Torture and Cruel Treatment: Prohibitions Under Domestic and International Law
The so-called “enhanced interrogation techniques” used in the CIA’s rendition, detention, and interrogation program constitute torture or other cruel treatment, and are illegal under both U.S. and international law. Throughout the election campaign, President Trump repeatedly expressed his support for using these unlawful means to interrogate terrorism suspects, saying he would bring back waterboarding and “much worse.”
Recently President Trump has appeared to be reconsidering his position. After meeting with his choice for Secretary of Defense, retired Marine General James Mattis, Trump said he was “very impressed” with General Mattis’ view on waterboarding. According to Trump, General Mattis opposed the practice, saying, “I’ve never found it to be useful … I’ve always found, give me a pack of cigarettes and a couple of beers and I do better with that than I do with torture.”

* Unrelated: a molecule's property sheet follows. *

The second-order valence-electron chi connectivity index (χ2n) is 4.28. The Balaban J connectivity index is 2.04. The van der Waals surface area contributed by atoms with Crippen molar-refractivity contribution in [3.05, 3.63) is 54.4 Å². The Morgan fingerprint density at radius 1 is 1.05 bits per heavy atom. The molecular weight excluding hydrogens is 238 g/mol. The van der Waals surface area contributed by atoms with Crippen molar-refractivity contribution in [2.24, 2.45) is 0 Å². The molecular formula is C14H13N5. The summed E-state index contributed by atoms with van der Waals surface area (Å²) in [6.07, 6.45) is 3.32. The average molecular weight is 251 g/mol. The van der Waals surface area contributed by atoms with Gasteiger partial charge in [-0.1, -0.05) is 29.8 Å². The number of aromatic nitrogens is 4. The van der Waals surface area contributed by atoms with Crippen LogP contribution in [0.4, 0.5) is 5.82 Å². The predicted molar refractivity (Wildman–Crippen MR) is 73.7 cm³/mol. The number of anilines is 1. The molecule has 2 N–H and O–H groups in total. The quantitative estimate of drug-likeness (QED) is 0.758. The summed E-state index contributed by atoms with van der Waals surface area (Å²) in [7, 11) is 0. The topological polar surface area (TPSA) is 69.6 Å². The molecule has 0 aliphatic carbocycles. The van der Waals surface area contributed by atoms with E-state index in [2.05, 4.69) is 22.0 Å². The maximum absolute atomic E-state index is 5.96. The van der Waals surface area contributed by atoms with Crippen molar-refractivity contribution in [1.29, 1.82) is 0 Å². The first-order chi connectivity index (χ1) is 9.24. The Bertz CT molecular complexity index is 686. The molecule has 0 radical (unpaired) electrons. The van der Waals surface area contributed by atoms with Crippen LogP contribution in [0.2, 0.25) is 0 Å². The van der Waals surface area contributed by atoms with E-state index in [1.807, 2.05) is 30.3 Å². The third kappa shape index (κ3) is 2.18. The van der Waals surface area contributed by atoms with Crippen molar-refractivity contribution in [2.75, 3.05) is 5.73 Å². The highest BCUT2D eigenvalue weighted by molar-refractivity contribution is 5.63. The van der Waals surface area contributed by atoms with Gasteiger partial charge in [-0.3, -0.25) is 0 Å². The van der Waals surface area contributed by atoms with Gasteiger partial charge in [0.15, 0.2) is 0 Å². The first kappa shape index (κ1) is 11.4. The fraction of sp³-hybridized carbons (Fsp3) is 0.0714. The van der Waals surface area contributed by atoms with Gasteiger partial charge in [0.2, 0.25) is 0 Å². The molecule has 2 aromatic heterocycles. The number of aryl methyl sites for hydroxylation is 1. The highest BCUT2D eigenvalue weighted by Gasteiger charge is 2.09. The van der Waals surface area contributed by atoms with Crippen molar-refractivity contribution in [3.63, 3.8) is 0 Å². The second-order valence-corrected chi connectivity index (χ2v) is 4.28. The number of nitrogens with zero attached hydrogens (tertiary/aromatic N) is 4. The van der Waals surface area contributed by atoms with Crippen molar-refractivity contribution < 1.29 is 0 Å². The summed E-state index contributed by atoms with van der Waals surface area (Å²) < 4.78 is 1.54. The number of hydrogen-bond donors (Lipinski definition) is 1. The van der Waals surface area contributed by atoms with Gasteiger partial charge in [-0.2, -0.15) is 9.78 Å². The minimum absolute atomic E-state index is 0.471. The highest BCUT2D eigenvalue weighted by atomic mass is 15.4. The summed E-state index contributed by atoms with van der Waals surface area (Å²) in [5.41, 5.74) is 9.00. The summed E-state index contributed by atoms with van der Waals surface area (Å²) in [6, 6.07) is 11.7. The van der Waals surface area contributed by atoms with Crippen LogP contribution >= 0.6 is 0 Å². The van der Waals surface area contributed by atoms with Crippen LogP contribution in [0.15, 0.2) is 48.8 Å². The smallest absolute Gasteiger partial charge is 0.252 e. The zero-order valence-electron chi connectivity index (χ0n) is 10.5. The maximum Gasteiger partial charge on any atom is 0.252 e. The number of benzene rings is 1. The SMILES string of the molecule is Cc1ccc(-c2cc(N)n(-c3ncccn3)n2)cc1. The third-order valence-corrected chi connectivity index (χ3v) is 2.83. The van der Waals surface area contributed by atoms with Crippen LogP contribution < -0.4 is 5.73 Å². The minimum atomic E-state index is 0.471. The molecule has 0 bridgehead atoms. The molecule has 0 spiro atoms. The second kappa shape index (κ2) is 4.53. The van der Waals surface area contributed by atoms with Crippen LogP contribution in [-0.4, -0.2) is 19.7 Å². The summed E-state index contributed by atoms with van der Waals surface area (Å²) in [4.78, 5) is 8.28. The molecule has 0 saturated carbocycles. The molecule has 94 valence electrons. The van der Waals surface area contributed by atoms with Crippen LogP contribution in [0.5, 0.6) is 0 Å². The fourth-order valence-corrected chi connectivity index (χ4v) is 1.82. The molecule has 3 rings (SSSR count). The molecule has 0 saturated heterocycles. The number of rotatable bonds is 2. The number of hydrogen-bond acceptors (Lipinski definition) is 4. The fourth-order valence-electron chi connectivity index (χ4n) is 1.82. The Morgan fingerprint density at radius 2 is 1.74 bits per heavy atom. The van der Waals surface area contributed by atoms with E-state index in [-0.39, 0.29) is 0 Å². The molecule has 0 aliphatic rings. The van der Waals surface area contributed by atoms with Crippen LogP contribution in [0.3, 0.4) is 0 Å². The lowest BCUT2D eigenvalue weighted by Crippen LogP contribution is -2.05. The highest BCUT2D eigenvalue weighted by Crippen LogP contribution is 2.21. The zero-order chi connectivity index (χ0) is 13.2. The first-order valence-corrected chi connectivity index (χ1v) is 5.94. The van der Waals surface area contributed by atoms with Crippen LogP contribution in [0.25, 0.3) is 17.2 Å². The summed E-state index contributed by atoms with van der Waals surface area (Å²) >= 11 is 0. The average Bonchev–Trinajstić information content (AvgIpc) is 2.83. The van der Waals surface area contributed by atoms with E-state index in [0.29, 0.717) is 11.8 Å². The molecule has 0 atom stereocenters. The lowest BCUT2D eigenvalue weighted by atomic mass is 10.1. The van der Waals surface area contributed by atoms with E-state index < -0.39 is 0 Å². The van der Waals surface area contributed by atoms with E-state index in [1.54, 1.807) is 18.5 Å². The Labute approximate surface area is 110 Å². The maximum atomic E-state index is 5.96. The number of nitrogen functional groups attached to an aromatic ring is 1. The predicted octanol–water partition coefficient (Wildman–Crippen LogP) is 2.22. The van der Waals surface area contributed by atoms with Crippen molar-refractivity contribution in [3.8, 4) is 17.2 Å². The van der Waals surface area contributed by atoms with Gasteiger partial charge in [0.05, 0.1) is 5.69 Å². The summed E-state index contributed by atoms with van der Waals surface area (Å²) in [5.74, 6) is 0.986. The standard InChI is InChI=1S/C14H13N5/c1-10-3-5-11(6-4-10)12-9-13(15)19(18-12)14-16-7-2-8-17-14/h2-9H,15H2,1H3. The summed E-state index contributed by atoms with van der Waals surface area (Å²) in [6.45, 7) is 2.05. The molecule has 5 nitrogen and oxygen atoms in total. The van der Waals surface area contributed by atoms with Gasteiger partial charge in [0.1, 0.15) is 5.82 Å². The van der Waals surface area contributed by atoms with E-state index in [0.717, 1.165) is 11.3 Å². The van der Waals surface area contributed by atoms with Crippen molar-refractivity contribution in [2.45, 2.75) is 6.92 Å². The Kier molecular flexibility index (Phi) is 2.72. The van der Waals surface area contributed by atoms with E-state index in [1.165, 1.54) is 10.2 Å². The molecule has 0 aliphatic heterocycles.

Professional interrogators agree with General Mattis that torture is ineffective as an interrogation technique.
Lawyers in the Bush Administration sought to evade the prohibition on torture and other cruel treatment by using loophole lawyering to authorize treatment that is categorically prohibited under U.S. criminal law, the law of armed conflict, and human rights law.
This document sets out the prohibitions on torture and other cruel treatment under U.S. domestic law and the United States’ international legal obligations.